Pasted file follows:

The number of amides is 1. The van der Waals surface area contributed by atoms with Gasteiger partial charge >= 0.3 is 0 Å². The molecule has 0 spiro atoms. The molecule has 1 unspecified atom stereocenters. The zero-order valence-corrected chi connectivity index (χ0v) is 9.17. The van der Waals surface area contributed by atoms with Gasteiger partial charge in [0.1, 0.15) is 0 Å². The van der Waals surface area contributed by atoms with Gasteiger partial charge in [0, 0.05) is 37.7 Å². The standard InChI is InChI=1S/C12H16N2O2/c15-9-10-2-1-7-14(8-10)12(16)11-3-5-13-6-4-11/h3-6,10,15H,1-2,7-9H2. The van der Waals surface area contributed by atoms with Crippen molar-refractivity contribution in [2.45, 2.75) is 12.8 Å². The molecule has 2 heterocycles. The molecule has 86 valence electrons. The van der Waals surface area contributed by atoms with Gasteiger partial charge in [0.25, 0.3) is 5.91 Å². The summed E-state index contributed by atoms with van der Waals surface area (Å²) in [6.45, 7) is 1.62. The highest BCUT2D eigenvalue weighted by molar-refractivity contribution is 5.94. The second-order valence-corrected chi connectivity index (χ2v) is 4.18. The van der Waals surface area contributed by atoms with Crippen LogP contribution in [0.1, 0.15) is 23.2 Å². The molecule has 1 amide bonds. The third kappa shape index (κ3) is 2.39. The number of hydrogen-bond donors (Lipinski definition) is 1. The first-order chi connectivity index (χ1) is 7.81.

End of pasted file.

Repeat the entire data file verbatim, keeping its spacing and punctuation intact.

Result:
The number of amides is 1. The van der Waals surface area contributed by atoms with Gasteiger partial charge >= 0.3 is 0 Å². The molecule has 0 spiro atoms. The molecule has 1 unspecified atom stereocenters. The zero-order valence-corrected chi connectivity index (χ0v) is 9.17. The van der Waals surface area contributed by atoms with Gasteiger partial charge in [0.1, 0.15) is 0 Å². The van der Waals surface area contributed by atoms with Gasteiger partial charge in [0, 0.05) is 37.7 Å². The standard InChI is InChI=1S/C12H16N2O2/c15-9-10-2-1-7-14(8-10)12(16)11-3-5-13-6-4-11/h3-6,10,15H,1-2,7-9H2. The van der Waals surface area contributed by atoms with Crippen molar-refractivity contribution in [2.45, 2.75) is 12.8 Å². The molecule has 2 heterocycles. The molecule has 86 valence electrons. The van der Waals surface area contributed by atoms with Gasteiger partial charge in [0.25, 0.3) is 5.91 Å². The summed E-state index contributed by atoms with van der Waals surface area (Å²) in [6.45, 7) is 1.62. The highest BCUT2D eigenvalue weighted by molar-refractivity contribution is 5.94. The second-order valence-corrected chi connectivity index (χ2v) is 4.18. The van der Waals surface area contributed by atoms with Crippen LogP contribution in [0.1, 0.15) is 23.2 Å². The molecule has 1 amide bonds. The third kappa shape index (κ3) is 2.39. The number of hydrogen-bond donors (Lipinski definition) is 1. The first-order chi connectivity index (χ1) is 7.81.